With the Miami Grand Prix, Formula 1 reaches a new American audience


Mikey Zoi '24

A view of the track courtesy of Mikey Zoi ’24, who attended the Miami Grand Prix.

On May 8, 2022, Miami experienced the excitement, glitz and glamour of Formula 1 racing. Celebrities and even former First Lady Michelle Obama joined thousands of spectators who flocked to Hard Rock Stadium to experience an event that, since its inception in 1950, has attracted generations of fans to exotic locations around the globe, including Monaco, England and Italy.  

However, it is fair to say that many in the crowd had little familiarity with the world of Formula 1 car racing. Unlike in Europe, where the popularity of F1 race car drivers is tantamount to that of famous sports figures, in the United States, most Americans have minimal familiarity with the icons of this engine-driven sport. Make no mistake, however: F1 Racing is a global phenomenon whose popularity trumps that of NASCAR many times over.     

What is the difference between Formula 1 and NASCAR? Unlike NASCAR, Formula 1 is associated with numerous luxury car companies such as Ferrari, Aston Martin, and McLaren. Teams do not develop their own cars in NASCAR, as NASCAR provides the cars. However, in Formula 1, individual teams spend months and hundreds of millions of dollars each year developing every aerodynamic, durability, and powertrain specification to gain just one-hundredth of a second over their competitors. F1 is seen by many as the pinnacle of motorsports, with a sense of prestige that exceeds that of NASCAR. This is partly because F1 cars are the fastest circuit cars on Earth, and drivers must maneuver shorter tracks with sharper corners than those in NASCAR racing. As a result, those who excel in F1 racing, such as Lewis Hamilton and Max Verstappen, are considered the top drivers in the world, sometimes earning up to 40 million dollars per year.    

Despite being viewed as the premier international racing series compared to NASCAR’s solely national appeal, F1 has always been a Euro-centric racing series. In fact, during the 2021 season, only one of the planned twenty-three races was in the United States. Throughout F1’s lengthy history, there have been few American drivers. The last driver to race who was from the United States competed in 2015! 

The overall lack of interest amongst fans in the U.S. can be explained by both the limited exposure of the sport to American audiences and the high cost of attending a race. Other sports, such as football and basketball, dominate U.S. viewership, and tickets for F1 races can average about $3000. Unless it is the Super Bowl, very few Americans are willing to pay that price for any spectator sport.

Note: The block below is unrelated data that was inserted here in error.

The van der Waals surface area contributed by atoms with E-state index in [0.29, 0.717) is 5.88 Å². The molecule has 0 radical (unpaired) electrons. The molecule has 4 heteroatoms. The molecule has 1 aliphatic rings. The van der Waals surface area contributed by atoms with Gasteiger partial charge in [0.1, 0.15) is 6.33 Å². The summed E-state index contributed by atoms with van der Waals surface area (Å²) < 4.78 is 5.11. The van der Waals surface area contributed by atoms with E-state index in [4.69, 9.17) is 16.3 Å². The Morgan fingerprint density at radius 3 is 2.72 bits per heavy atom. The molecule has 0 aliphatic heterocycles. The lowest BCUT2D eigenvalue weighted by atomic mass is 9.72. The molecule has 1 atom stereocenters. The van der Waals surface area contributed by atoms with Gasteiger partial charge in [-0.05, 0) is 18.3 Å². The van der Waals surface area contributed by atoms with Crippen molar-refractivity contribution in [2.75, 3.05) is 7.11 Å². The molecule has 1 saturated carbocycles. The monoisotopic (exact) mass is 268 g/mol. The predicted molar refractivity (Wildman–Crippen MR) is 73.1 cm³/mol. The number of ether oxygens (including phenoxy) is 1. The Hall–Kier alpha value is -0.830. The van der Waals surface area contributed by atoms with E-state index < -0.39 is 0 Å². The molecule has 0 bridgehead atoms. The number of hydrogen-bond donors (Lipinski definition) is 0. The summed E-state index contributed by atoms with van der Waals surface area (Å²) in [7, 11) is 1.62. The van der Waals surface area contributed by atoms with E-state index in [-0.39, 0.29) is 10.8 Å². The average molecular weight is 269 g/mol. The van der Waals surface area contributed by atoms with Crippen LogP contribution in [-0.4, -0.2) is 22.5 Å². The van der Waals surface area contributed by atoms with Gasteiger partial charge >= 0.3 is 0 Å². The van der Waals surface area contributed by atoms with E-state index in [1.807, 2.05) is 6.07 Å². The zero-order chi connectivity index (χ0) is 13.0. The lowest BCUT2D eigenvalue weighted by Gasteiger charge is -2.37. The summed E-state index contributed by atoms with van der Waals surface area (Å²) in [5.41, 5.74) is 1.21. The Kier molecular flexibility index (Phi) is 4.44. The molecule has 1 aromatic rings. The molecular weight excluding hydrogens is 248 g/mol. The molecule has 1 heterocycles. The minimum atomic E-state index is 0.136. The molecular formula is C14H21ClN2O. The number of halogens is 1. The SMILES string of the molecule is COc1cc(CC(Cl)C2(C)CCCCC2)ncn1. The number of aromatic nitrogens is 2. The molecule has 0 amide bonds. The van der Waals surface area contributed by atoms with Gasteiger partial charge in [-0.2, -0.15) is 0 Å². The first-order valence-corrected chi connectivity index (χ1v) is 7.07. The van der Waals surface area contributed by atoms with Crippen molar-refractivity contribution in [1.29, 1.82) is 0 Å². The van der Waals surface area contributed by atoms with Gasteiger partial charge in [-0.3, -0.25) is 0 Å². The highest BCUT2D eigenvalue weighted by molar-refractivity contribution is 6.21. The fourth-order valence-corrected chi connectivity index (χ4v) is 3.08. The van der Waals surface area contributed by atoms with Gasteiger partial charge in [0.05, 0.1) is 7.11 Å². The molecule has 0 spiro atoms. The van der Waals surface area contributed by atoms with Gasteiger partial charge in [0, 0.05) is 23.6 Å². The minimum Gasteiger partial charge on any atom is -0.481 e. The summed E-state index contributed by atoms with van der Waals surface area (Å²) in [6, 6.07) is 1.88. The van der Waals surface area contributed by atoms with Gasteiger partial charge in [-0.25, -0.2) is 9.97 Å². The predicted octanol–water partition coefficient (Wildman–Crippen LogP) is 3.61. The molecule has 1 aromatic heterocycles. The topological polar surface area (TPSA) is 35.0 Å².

Additionally, for aspiring drivers, F1 has a much higher barrier to entry than any other sport. To become an F1 driver, you need one thing: money. Lots and lots of money. Drivers realize this necessity early on; most start racing competitively in Go-Karts, and often, even a go-kart can cost up to $2500. Compared to a $30 basketball, the sport is not exactly affordable.  

In 2017, F1 began implementing a new marketing push to expand its market to the United States and younger generations. After the 2017 season, the racing series released its first season of “Drive to Survive,” a Netflix documentary following the lives of all 20 F1 drivers throughout the season. This show gave a much-needed increase in popularity to the sport. Along the way, it allowed F1 to gain a significant fanbase in America.    

With the show nearing its fifth season, Formula 1 has made it clear that its goal is to increase the number of American races, starting with this month’s race in Miami. Their gamble clearly worked: at the sold-out Miami Grand Prix, the crowd stood shoulder to shoulder in the blistering heat, hoping to catch a glimpse of the cars carefully maneuvering 19 corners of sharp turns at speeds up to 200 miles an hour. 

The Grand Prix was not just a success at drawing crowds; it also boosted the sales of local vendors who sold food and other products to attendees of the event. Elliot and Erick Gross ’24 got to attend the race by serving customers at La Vela Coffee, a small business owned by their aunt that had been invited to the race as part of an initiative by Formula 1 to help support and highlight local companies. The race “went very well and helped bring in lots of sales,” Elliot said. Despite the atmosphere “being very hot, it was a pretty fun and fantastic way to help boost local vendors.” As a new era of Formula 1 sweeps through the United States, the Miami community may stand to benefit most of all.